I heard a story yesterday about two brothers who were struggling financially.  The older, more responsible brother took odd-jobs and graveyard shifts to try to make ends meet and take care of his younger brother.  The younger brother lacked this same ambition and spent much of his time on the street, where he found less reputable ways to make his money.

One day, the younger brother got in over his head in an attempt to rob a man on the street.  The man ended up dead, and the younger brother ended up drenched in blood.

The older brother walked into their apartment that day to find his younger brother frantically removing his blood-stained clothes.  It didn’t take much effort to piece together what had happened.  With the echo of approaching sirens in the background, the younger brother escaped out the window… and without thinking twice, the older brother walked over and put on the blood-stained clothes.

You can guess what happened next.  The older brother was arrested, tried, convicted, and executed for murder.  When the younger brother learned what had happened, he turned himself in and begged to be charged with the crime that he had committed.  He was told it wasn’t possible—someone had already paid the death penalty.

In a way, this is a reflection of what Christ has done for us.  His death paid the debt we owed for our sin.  Because of His sacrifice, we have received freedom, and His cross is our offer of forgiveness—but have you accepted that freedom and that forgiveness?

I struggled with pornography as a teenager.  I had grown up as a Christian, and I knew what the Bible said, but nevertheless, it was a cycle I fought for years to break.  One of the hardest aspects of that struggle was both accepting the fact that God was willing to forgive me and being willing to forgive myself.  Each time I gave into temptation, I would vow never to come back to it.  I broke a lot of those vows.  This served to compound the self-condemnation I wrestled with.  Even though I would pray for God to forgive me, in my heart, I questioned whether He actually would.  I would constantly beat myself up about it.  I felt like I should constantly feel awful about what I’d done, and I felt guilty even at the thought of being forgiven and released from the punishment I deserved.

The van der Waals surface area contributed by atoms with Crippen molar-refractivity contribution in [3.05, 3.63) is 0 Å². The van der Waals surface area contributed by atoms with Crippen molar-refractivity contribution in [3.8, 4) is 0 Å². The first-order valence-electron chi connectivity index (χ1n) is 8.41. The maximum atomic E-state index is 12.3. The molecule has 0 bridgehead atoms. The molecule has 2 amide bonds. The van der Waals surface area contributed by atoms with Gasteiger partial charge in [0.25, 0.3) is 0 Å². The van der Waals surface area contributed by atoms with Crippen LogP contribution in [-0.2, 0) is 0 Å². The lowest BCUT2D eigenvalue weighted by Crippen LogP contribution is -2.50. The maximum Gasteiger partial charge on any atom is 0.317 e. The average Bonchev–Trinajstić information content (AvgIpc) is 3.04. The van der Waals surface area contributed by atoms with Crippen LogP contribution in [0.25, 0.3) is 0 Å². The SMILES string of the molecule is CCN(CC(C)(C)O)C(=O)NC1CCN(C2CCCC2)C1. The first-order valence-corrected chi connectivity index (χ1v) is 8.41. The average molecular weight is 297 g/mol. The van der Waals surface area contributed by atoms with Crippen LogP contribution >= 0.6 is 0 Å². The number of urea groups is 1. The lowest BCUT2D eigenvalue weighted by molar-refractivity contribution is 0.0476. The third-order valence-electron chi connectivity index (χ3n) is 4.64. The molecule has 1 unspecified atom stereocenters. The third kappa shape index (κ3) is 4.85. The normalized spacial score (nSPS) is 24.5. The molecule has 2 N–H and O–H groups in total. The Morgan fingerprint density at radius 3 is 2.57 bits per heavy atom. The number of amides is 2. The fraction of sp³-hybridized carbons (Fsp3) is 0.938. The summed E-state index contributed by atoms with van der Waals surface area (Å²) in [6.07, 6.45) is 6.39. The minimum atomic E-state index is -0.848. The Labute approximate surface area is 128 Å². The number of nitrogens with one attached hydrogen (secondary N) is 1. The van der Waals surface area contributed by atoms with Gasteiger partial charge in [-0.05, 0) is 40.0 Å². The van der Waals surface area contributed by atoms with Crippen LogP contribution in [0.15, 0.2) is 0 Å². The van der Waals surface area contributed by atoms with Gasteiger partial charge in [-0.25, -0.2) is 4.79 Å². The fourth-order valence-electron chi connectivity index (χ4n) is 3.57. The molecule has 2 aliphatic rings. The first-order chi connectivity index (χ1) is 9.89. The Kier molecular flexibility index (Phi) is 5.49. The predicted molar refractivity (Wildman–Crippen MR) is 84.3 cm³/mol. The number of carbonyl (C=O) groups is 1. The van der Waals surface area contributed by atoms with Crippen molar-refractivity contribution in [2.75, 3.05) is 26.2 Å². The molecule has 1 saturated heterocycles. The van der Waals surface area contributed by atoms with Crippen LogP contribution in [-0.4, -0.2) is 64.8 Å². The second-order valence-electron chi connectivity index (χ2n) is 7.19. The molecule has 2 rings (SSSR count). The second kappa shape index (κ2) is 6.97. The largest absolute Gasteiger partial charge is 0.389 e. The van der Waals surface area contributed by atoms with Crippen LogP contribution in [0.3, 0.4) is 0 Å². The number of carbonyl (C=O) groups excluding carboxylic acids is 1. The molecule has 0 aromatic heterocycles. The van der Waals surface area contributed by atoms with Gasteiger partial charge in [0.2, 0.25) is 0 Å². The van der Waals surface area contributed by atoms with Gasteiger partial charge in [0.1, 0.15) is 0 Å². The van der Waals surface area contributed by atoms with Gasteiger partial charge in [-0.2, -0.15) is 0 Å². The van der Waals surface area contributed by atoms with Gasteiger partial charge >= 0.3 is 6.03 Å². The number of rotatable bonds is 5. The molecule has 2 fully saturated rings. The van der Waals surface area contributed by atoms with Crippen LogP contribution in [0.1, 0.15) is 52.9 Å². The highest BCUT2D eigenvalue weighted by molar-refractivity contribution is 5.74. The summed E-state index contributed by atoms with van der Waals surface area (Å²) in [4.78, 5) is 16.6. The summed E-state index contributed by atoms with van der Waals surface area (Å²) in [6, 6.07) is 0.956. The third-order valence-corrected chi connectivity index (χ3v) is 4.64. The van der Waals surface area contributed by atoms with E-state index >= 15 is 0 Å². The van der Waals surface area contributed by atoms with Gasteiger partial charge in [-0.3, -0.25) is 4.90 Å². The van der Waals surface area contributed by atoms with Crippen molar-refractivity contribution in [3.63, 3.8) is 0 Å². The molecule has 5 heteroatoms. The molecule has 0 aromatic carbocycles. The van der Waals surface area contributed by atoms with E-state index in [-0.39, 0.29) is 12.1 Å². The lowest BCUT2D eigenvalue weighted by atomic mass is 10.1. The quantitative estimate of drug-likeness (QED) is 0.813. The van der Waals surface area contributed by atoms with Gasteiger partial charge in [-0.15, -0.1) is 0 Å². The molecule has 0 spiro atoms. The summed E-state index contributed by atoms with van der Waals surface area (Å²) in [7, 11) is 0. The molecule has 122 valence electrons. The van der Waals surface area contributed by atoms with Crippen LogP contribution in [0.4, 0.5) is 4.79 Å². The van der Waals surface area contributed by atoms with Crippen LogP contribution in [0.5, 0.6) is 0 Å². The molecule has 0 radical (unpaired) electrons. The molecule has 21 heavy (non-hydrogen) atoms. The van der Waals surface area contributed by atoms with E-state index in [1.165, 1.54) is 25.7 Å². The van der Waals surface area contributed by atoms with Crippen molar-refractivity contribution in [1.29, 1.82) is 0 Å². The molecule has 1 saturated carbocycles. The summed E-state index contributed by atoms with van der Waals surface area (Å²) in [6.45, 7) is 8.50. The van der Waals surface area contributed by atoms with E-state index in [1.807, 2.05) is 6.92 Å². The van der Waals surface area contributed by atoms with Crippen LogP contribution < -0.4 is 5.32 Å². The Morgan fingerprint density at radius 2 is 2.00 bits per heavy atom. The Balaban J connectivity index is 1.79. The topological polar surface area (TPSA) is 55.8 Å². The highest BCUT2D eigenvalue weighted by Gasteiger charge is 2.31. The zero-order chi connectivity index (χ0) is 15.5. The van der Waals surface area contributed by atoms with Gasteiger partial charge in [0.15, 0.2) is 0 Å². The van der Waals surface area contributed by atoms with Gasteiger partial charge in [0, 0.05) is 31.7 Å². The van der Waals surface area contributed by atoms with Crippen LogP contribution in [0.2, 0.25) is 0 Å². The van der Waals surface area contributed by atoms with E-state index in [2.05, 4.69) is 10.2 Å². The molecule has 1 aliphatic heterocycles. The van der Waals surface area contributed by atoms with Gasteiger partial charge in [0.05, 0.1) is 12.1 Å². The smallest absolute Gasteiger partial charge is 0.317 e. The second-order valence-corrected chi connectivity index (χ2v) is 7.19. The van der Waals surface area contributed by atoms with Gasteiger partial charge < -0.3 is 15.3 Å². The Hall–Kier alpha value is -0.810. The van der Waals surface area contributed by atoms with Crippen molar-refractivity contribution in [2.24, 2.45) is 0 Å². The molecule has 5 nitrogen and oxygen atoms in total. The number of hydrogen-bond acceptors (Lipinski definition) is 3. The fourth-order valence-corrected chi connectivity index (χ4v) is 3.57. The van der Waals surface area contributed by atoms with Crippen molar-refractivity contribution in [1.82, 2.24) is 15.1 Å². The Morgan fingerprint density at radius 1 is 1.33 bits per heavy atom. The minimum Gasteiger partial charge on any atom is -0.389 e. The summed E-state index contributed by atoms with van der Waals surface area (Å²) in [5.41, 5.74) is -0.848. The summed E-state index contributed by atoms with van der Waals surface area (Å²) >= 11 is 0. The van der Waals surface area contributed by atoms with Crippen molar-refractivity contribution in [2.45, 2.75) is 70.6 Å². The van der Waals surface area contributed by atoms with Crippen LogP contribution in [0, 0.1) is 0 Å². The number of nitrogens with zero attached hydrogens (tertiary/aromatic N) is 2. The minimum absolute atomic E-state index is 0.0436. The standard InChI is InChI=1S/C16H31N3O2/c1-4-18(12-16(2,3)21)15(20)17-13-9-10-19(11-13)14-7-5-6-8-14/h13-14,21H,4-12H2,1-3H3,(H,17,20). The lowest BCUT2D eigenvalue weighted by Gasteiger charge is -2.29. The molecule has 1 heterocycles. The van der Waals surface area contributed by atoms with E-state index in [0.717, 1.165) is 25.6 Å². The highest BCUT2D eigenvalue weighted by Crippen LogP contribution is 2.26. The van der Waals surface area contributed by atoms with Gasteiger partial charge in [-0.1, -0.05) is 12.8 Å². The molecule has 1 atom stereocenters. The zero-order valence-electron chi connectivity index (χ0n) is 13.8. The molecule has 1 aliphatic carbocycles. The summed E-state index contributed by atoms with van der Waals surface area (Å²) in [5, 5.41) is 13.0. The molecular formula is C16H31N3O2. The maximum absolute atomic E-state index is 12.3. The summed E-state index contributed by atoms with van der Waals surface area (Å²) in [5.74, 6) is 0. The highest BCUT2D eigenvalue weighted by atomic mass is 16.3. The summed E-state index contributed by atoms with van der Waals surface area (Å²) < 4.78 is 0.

It may have seemed like piety at the time, but this actually only served to perpetuate the cycle.  I felt so much pain for what I had done, and I had to find a way to dull that pain.  Not trusting in God’s forgiveness to set me free, I would turn back to porn to numb the feelings.  The relief, though, was ever so temporary, and the pain of crashing back into the same pit of filth got worse and worse each and every time.

I had to come to the realization that Jesus Christ has already paid the death penalty for the sins of the world.  That is the beauty of the grace of God—we don’t deserve it, but He offers it anyway.  God didn’t have to sacrifice His Son for us, but He did anyway, because He loves us.  The freedom has already been purchased; the offer of forgiveness is always on the table.  The question is:  will you accept it?  You have to be willing to trust in God’s grace for forgiveness, and you have to be willing to forgive yourself as well.

“It is for freedom that Christ has set us free. Stand firm, then, and do not let yourselves be burdened again by a yoke of slavery” (Galatians 5:1).